Recently I read an article on Writer’s Digest which gave advice on developing a dynamic character in fiction writing. It suggested that you find where on a particular continuum your character might be at the beginning of the story versus the end of the story. It gave examples like goody v. baddy, team guy v. rebel, artist v. dreamer, tough guy v…… I stopped and went back. Artist v. dreamer? How are those opposites? I consider myself quite the dreamer. Some of my past employers and teachers might agree with me. 🙂 But I also consider myself a creative type. So how does one journey between attributes that seem to go hand-in-hand?

It took some unpacking and further development at the conference I attended this weekend to realize just how mistaken I was. Being a dreamer and being creative may well co-exist, but there is a difference between having creative abilities and being a creator. A difference between starting the homework and turning it in on time. Right, Mom? A difference between picking out a name for your future child and actually giving birth. Dreaming will not make art; only creating makes art.

The presence of art is, of course, open to interpretation. This weekend I was able to hear Walter Wangerin, Jr. give his description of what art is and does, and I understood for the first time that this endeavor is not just about satisfying my desire to be or feel “artsy”. It is not a competition or even a popularity trick. It is the way that we give and are given our identity. Normally when I try to identify another person, I use facts. What they look or sound like, maybe what they do to earn money, or even the things they have. But if you ask someone who they are, or better yet why they are who they are, you will hear a story.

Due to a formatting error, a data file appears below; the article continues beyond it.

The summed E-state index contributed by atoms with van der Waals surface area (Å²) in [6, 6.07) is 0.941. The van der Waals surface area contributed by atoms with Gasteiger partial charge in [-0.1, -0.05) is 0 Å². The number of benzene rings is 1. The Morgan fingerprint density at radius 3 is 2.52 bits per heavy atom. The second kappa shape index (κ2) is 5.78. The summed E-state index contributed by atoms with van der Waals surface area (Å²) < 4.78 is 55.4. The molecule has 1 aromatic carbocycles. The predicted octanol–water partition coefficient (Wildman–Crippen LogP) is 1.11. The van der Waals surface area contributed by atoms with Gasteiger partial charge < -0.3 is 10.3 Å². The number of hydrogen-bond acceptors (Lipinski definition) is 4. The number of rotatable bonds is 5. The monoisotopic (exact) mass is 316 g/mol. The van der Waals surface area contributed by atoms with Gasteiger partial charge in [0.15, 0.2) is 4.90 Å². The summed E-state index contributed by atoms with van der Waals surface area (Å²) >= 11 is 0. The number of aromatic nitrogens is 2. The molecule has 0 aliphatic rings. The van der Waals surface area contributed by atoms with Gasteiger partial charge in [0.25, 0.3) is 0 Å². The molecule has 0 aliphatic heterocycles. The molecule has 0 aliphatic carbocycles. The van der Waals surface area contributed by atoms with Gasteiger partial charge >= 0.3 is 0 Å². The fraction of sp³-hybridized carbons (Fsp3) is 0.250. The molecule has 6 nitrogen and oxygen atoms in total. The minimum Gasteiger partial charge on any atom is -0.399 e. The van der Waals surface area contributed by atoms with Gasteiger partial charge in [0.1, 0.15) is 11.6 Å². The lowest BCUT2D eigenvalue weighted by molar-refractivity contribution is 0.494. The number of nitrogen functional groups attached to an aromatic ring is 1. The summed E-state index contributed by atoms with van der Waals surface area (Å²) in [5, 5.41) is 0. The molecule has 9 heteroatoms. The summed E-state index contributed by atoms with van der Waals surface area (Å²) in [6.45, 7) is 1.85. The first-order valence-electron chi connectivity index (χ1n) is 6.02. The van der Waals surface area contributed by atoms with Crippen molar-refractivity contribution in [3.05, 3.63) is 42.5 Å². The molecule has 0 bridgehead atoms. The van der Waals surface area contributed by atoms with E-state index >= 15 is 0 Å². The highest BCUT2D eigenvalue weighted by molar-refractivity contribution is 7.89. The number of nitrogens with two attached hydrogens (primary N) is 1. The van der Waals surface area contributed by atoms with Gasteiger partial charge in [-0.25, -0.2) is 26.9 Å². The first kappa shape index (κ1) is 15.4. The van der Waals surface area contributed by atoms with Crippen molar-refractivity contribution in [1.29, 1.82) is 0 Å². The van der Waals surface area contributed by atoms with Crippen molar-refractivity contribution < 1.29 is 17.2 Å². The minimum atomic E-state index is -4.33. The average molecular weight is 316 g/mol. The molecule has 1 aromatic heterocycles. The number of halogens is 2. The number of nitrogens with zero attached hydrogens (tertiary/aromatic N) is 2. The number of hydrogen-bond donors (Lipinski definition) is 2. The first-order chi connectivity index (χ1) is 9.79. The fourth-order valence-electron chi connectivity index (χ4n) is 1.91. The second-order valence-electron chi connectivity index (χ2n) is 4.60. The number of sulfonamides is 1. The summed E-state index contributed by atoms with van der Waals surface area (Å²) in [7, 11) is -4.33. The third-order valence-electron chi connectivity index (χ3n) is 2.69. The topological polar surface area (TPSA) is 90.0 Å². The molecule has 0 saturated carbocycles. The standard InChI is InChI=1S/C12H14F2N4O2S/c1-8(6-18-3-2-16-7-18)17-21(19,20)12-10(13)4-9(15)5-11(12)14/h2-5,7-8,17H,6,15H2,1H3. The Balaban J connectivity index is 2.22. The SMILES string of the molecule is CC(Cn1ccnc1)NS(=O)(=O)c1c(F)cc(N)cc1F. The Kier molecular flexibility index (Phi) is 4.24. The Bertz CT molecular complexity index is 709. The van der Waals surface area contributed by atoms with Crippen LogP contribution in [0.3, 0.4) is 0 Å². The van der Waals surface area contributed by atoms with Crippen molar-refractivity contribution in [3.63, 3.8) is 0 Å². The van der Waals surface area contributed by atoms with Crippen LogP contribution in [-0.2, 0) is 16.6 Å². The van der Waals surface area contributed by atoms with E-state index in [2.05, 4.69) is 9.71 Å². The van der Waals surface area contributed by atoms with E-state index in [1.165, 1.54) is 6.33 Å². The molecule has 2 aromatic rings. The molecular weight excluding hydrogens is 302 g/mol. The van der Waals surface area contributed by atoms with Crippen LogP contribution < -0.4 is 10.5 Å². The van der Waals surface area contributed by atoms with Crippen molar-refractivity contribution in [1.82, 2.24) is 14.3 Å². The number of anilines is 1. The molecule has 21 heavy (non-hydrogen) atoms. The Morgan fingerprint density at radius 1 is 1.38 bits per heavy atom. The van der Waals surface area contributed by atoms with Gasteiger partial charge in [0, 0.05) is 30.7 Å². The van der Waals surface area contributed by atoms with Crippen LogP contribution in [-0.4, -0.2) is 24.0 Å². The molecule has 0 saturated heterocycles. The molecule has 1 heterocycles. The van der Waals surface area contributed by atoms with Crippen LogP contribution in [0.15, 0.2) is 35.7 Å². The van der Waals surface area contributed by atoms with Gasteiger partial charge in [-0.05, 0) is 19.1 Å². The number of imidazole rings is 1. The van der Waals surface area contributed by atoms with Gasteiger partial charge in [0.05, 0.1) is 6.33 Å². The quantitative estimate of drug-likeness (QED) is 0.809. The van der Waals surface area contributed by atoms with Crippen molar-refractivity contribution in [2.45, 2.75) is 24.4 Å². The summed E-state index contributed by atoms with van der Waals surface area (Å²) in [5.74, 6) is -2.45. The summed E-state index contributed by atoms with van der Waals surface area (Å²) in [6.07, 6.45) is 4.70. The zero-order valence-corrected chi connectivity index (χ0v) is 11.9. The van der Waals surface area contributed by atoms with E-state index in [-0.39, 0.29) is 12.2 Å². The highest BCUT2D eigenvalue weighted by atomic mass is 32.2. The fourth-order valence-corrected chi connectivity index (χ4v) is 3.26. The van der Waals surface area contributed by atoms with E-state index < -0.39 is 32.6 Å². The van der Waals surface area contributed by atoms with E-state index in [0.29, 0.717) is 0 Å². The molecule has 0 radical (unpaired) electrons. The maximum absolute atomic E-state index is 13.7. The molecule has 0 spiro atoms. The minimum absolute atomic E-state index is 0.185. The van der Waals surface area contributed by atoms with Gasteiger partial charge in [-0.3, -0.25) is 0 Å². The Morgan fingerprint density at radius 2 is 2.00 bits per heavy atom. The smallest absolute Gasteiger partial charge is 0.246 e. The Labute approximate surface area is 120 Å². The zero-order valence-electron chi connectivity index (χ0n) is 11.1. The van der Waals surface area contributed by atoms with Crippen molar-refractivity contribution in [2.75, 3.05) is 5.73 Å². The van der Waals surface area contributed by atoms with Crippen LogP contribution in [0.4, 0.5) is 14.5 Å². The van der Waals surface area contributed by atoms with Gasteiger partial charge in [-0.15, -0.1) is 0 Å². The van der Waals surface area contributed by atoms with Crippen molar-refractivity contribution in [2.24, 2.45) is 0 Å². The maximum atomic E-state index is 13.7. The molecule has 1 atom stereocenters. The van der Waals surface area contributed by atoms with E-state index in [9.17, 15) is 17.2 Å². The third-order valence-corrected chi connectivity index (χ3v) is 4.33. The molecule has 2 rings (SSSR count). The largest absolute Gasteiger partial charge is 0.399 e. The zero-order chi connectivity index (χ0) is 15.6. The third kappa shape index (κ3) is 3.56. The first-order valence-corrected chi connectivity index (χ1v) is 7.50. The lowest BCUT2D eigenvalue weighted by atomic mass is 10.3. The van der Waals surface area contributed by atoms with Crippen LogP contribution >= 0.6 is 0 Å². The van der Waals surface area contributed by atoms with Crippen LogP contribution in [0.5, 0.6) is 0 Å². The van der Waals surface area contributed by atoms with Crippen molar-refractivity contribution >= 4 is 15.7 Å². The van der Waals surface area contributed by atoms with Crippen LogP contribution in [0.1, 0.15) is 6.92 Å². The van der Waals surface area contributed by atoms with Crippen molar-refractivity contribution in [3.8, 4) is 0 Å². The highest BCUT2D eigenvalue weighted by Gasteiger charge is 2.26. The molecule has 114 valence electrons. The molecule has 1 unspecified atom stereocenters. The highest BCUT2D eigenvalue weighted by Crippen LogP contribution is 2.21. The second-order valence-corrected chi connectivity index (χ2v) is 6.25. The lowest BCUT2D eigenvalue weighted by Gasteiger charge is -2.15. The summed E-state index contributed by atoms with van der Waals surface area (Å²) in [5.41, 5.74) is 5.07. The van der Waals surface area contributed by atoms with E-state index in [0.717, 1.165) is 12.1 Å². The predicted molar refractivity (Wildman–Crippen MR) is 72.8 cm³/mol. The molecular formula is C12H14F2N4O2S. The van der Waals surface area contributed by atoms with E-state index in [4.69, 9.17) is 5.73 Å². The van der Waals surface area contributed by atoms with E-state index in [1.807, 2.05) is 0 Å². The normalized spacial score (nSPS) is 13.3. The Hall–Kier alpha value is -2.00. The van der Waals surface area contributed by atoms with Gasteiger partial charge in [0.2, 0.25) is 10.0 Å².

If our generation will ever hear the stories that affirm and give life and purpose and context, we must move on from the land of x-boxes and school loans and dreaming and start creating, start story-telling, start sculpting. Whether it’s through relationships, spreadsheets, or installations, our communities need to feel connected to the deeper, richer threads that unite us around our common humanity. Those who have a heart for story-telling, for explaining Life in four dimensions, need the courage and resolve to stop waiting for opportunity or inspiration. To move from dreamer to artist.

If I were to profile myself, in the story I’m living as a dreamer v. artist, I would say I am about 40% of the way. Jaron and I have done some of the hard work of removing distractions from our lives. Commutes, extra bills, wasted entertainment hours have largely been dealt with. What lies ahead is the hard work of putting pen to paper and music to record. But the great news, the unexpected news from this weekend, is that we are not alone. And that, I believe, is the catalyst that will move this story to its resolution.